Images of a curious-looking Rolls-Royce Phantom suggest BMW is beginning the mammoth task of replacing the current Phantom limousine in earnest. The current Phantom has been on sale since 2003, and received a minor cosmetic update when it morphed into the Phantom ‘Series II’ in 2012.
This black car is sporting two air intakes on the front bumper not familiar to the current Phantom. This hints that Rolls-Royce is testing a tweaked powertrain, fitted under the body of the existing Phantom.
Our suspicions are backed up by the fact this car appears to have a lower ride height than we’re used to for the car – suggesting either a change in suspension set-up – or the extra weight of a battery hybrid system.
Though the Rolls-Royce 102EX concept car – an all-electric three-tonne Phantom with a 124-mile range – never spawned a production variant, it’s possible that BMW’s plug-in hybrid tech will feature in the next Phantom’s life cycle. Although well-heeled buyers hardly need the fuel savings, being seen to reduce the 2,560kg weight and improve the 19.1mpg fuel consumption and 347g/km CO2 emissions of the outgoing car is something BMW needs to be seen to be doing to keep the much-loved Phantom relevant.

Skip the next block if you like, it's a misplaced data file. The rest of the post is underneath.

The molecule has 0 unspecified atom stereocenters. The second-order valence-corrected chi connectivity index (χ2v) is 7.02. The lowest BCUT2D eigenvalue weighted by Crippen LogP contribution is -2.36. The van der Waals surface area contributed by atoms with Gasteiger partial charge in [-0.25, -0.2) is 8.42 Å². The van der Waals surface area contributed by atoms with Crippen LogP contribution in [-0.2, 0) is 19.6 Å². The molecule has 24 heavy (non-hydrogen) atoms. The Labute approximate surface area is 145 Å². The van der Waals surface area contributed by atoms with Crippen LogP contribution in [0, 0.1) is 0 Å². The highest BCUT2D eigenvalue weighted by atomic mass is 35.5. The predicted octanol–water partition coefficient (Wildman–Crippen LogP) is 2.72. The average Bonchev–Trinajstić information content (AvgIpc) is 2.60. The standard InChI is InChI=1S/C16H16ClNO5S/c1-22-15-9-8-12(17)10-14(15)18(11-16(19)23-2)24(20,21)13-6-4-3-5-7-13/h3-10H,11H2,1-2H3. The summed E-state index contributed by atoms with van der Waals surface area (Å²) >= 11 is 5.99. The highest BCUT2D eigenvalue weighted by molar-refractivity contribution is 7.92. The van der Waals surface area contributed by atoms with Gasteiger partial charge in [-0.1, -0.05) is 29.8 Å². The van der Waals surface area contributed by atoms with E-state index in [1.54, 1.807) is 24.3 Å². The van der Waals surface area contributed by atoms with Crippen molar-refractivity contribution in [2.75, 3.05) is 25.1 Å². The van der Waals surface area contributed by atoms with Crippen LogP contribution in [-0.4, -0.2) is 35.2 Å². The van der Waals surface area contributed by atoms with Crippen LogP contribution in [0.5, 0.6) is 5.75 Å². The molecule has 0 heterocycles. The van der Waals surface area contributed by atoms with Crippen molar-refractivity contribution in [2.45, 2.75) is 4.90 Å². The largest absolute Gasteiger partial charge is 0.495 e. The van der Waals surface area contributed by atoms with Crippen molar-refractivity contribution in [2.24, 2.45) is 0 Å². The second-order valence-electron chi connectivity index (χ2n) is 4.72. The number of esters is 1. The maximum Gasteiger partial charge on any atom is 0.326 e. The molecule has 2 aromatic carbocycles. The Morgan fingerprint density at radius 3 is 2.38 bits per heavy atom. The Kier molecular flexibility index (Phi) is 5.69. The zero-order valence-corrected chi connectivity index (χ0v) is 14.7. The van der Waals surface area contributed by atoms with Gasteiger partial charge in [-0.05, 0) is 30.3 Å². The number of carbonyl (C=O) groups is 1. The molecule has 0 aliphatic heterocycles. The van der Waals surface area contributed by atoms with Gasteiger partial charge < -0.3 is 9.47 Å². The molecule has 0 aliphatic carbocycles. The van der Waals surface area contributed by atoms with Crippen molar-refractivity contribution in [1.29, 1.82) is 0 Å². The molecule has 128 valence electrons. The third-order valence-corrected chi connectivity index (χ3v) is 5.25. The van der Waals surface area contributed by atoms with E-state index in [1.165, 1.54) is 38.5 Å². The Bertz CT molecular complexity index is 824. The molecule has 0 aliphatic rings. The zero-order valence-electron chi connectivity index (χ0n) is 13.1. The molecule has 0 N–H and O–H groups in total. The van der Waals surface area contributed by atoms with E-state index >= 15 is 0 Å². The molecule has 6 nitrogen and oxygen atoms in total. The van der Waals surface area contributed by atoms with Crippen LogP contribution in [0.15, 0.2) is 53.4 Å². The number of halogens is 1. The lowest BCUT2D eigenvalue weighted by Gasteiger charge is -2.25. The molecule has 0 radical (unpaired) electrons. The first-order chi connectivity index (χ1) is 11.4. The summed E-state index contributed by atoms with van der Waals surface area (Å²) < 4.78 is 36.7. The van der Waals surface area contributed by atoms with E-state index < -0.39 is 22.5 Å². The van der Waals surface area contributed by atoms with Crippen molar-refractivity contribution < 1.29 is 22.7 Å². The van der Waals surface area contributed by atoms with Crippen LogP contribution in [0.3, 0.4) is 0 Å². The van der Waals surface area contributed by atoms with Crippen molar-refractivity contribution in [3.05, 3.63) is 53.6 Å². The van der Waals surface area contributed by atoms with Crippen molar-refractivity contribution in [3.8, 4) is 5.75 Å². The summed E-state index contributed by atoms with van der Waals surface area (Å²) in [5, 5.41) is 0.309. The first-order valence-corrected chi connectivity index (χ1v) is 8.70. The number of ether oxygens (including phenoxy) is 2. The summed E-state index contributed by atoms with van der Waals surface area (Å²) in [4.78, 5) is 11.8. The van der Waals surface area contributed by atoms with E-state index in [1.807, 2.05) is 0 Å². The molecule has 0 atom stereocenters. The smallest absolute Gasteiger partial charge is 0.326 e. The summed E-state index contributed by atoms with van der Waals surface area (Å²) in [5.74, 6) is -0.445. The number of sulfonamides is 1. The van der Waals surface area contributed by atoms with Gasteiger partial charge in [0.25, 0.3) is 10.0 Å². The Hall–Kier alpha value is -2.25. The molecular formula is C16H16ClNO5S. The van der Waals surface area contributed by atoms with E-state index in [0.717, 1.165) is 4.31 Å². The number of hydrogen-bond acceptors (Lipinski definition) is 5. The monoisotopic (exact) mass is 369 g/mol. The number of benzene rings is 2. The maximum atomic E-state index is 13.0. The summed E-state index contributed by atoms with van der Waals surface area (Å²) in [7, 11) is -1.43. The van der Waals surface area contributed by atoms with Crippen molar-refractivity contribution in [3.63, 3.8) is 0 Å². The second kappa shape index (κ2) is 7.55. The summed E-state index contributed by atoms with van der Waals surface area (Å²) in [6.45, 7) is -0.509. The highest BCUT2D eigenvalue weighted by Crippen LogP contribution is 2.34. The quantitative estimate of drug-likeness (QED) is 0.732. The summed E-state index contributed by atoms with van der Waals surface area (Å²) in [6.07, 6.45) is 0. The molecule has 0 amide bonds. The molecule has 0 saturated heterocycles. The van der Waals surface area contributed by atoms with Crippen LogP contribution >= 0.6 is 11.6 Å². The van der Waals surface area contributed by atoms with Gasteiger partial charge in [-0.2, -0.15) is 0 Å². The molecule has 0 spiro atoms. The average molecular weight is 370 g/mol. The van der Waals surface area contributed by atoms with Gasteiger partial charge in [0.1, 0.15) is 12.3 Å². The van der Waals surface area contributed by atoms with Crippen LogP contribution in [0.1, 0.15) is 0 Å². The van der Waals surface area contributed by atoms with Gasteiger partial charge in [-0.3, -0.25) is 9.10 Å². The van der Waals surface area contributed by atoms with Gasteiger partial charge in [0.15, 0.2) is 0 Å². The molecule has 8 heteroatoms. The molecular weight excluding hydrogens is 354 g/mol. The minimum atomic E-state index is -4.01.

Rolls-Royce boss Torsten Muller-Otvos has said that he sees plug-in hybrid technology being perfect for the brand. It doesn’t come with the compromises of a fully electric car – the limited range – but allows for silent progress in city centres and huge amounts of torque. Muller-Otvos is also aware of plans to make city centres completely zero emissions in future, and won’t want Rolls-Royce models to be excluded – an electric mode, solves the problem.
Don’t expect to see a flurry of Phantom test mules hitting the street, however. Given the car’s long shelf-life and the fact it was only revised two years ago, the next-gen Phantom won’t appear until 2018 at the earliest. Before then, Rolls-Royce is concentrating on a new Drophead convertible version of the Wraith coupe, said to be in the pipeline for a 2016 arrival.